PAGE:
Oh, gosh, this is more like it. There are so many movies from the 1950s that I love that I had a difficult time deciding on just one. Some contenders: All About Eve, Suddenly Last Summer, The Searchers, Singing in the Rain, Giant, Some Like It Hot, A Place in the Sun, Cat on a Hot Tin Roof—the list climbs into infinity and beyond.
The Fifties are an interesting decade for film, mostly because this was the heyday of the Hollywood star-making machine, when actors and actresses achieved not just fame, but Olympian status as pop cultural icons. With few exceptions, the heyday of the director seemed to be waning, and it wouldn't be until the late 1960s, early 1970s, before filmmakers would fully shake off the yoke of the studio system and emerge as independent artists famous in their own right.
One of those exceptions was Alfred Hitchcock. He made nearly 70 movies in his 40+ year career, and if he had a stride, I'd say he hit it in the 1950s. This is the period in which he honed the conventions of the modern thriller (conventions he single-handedly invented, of course), giving them their highest expression in movies like Vertigo, North By Northwest, Strangers on a Train, and my favorite, Rear Window. This short clip pretty much sums up the plot of the movie, but you have to see the entire thing to get the full-on effect of Hitchcock's genius. It's a movie not only about the frustrations of a housebound man trying to draw attention to a murder, but also about the emotional and psychological confines of interpersonal relationships, with crafty little digs at the institution of marriage.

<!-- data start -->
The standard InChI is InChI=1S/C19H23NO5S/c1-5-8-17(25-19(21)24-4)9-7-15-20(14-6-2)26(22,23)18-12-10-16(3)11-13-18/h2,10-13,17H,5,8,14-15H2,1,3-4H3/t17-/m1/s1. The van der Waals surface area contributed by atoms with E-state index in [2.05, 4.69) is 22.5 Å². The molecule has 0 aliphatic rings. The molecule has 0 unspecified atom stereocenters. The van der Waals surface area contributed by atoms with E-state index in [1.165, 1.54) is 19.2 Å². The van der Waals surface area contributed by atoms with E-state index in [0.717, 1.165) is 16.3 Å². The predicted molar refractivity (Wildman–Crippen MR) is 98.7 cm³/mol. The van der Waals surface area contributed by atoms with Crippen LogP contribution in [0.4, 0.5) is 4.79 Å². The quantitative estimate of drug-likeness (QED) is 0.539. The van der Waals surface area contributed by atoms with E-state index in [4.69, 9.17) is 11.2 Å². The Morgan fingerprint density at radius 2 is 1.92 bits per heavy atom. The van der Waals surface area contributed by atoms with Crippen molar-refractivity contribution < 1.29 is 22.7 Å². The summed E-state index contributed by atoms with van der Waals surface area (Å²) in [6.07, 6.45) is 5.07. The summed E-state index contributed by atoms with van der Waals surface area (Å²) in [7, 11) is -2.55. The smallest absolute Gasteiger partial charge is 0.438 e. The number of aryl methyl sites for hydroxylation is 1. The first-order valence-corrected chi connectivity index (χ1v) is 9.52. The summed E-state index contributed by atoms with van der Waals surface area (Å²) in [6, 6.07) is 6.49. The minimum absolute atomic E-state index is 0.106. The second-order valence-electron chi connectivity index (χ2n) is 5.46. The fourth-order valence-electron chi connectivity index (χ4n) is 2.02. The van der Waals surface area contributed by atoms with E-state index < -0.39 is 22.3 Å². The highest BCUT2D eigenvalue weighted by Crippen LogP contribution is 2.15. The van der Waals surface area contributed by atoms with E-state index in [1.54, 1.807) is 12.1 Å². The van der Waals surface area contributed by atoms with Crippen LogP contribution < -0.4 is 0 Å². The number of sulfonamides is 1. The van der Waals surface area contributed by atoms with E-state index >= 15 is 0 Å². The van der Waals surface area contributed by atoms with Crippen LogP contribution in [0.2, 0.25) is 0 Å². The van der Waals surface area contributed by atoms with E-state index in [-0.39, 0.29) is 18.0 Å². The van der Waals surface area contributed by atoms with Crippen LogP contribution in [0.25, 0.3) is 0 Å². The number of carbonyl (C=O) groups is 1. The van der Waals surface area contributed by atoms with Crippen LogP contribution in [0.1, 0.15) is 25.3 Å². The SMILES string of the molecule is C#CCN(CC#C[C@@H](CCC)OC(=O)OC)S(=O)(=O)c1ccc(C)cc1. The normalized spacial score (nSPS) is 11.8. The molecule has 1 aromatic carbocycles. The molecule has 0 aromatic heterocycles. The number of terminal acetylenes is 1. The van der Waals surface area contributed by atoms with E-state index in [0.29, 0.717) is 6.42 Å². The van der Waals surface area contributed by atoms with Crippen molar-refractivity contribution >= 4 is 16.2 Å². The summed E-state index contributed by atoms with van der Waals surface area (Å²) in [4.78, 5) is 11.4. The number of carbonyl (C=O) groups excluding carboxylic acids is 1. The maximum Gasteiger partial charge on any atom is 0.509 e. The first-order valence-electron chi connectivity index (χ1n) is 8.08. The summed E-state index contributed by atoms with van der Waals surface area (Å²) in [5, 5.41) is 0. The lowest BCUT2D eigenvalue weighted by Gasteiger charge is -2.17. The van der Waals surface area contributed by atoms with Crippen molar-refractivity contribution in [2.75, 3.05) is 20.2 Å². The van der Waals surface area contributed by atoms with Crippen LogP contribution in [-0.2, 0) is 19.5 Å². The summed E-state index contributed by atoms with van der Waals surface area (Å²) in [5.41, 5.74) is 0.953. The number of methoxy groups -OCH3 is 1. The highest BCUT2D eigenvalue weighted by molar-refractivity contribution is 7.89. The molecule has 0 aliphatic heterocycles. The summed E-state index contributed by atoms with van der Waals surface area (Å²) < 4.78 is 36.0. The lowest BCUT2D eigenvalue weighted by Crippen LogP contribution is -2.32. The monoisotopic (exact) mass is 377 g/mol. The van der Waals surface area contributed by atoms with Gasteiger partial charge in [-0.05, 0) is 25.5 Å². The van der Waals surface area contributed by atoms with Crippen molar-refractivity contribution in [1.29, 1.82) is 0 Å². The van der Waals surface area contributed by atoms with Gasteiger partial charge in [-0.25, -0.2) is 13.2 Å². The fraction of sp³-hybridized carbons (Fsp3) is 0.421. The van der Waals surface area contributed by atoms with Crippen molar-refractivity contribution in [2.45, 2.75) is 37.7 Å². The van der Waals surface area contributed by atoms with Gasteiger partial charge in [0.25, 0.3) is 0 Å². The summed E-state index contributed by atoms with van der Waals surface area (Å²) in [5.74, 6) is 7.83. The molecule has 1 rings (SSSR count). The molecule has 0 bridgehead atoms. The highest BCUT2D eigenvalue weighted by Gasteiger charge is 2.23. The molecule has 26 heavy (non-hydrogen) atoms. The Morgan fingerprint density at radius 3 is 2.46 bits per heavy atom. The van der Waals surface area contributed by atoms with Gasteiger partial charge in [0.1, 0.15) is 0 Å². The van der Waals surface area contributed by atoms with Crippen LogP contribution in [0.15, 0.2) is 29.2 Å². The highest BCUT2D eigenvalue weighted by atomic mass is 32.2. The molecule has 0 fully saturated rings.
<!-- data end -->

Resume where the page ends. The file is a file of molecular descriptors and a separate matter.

Once again, Milk River Madman serves as this Wednesday meme's host. Drop by and see who else loves the movies of the Fifties.